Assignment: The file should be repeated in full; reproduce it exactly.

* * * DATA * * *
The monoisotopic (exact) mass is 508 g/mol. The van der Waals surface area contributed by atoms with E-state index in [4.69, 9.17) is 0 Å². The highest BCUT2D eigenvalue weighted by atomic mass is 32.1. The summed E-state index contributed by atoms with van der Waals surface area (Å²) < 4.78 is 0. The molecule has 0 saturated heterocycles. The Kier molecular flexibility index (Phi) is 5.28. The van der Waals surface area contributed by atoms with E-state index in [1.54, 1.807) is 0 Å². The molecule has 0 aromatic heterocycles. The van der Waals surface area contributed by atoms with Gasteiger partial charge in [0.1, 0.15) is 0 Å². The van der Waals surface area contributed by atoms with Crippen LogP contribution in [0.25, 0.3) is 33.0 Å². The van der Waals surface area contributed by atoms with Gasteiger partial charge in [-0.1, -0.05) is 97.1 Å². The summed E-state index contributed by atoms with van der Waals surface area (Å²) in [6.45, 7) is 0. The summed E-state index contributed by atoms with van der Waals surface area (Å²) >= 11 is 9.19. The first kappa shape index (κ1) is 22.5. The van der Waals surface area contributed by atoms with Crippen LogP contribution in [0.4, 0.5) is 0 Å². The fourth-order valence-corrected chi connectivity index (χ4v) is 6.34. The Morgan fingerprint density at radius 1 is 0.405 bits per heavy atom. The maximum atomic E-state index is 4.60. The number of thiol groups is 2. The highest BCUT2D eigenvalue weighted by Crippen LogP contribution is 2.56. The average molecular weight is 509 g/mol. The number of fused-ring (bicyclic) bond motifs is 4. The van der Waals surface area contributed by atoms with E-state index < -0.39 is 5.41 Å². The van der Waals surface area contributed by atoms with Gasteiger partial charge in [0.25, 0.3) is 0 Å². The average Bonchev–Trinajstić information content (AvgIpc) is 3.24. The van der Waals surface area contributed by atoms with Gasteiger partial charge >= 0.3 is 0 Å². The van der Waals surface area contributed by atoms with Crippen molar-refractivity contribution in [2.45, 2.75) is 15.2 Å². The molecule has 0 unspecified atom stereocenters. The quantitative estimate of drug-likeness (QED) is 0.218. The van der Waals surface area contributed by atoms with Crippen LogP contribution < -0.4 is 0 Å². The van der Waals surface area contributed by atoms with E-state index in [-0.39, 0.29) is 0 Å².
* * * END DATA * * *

The monoisotopic (exact) mass is 508 g/mol. The van der Waals surface area contributed by atoms with E-state index in [4.69, 9.17) is 0 Å². The highest BCUT2D eigenvalue weighted by atomic mass is 32.1. The summed E-state index contributed by atoms with van der Waals surface area (Å²) < 4.78 is 0. The molecule has 0 saturated heterocycles. The Kier molecular flexibility index (Phi) is 5.28. The van der Waals surface area contributed by atoms with E-state index in [1.54, 1.807) is 0 Å². The molecule has 0 aromatic heterocycles. The van der Waals surface area contributed by atoms with Gasteiger partial charge in [0.1, 0.15) is 0 Å². The van der Waals surface area contributed by atoms with Crippen LogP contribution in [0.25, 0.3) is 33.0 Å². The van der Waals surface area contributed by atoms with Gasteiger partial charge in [-0.1, -0.05) is 97.1 Å². The summed E-state index contributed by atoms with van der Waals surface area (Å²) in [6.45, 7) is 0. The summed E-state index contributed by atoms with van der Waals surface area (Å²) >= 11 is 9.19. The first kappa shape index (κ1) is 22.5. The van der Waals surface area contributed by atoms with Crippen LogP contribution in [0.4, 0.5) is 0 Å². The fourth-order valence-corrected chi connectivity index (χ4v) is 6.34. The Morgan fingerprint density at radius 1 is 0.405 bits per heavy atom. The maximum atomic E-state index is 4.60. The number of thiol groups is 2. The highest BCUT2D eigenvalue weighted by Crippen LogP contribution is 2.56. The average molecular weight is 509 g/mol. The number of fused-ring (bicyclic) bond motifs is 4. The van der Waals surface area contributed by atoms with E-state index < -0.39 is 5.41 Å². The van der Waals surface area contributed by atoms with Gasteiger partial charge in [0.25, 0.3) is 0 Å². The average Bonchev–Trinajstić information content (AvgIpc) is 3.24. The van der Waals surface area contributed by atoms with Gasteiger partial charge >= 0.3 is 0 Å². The van der Waals surface area contributed by atoms with Crippen molar-refractivity contribution in [2.45, 2.75) is 15.2 Å². The molecule has 0 unspecified atom stereocenters. The quantitative estimate of drug-likeness (QED) is 0.218. The van der Waals surface area contributed by atoms with Crippen LogP contribution < -0.4 is 0 Å². The van der Waals surface area contributed by atoms with E-state index in [-0.39, 0.29) is 0 Å².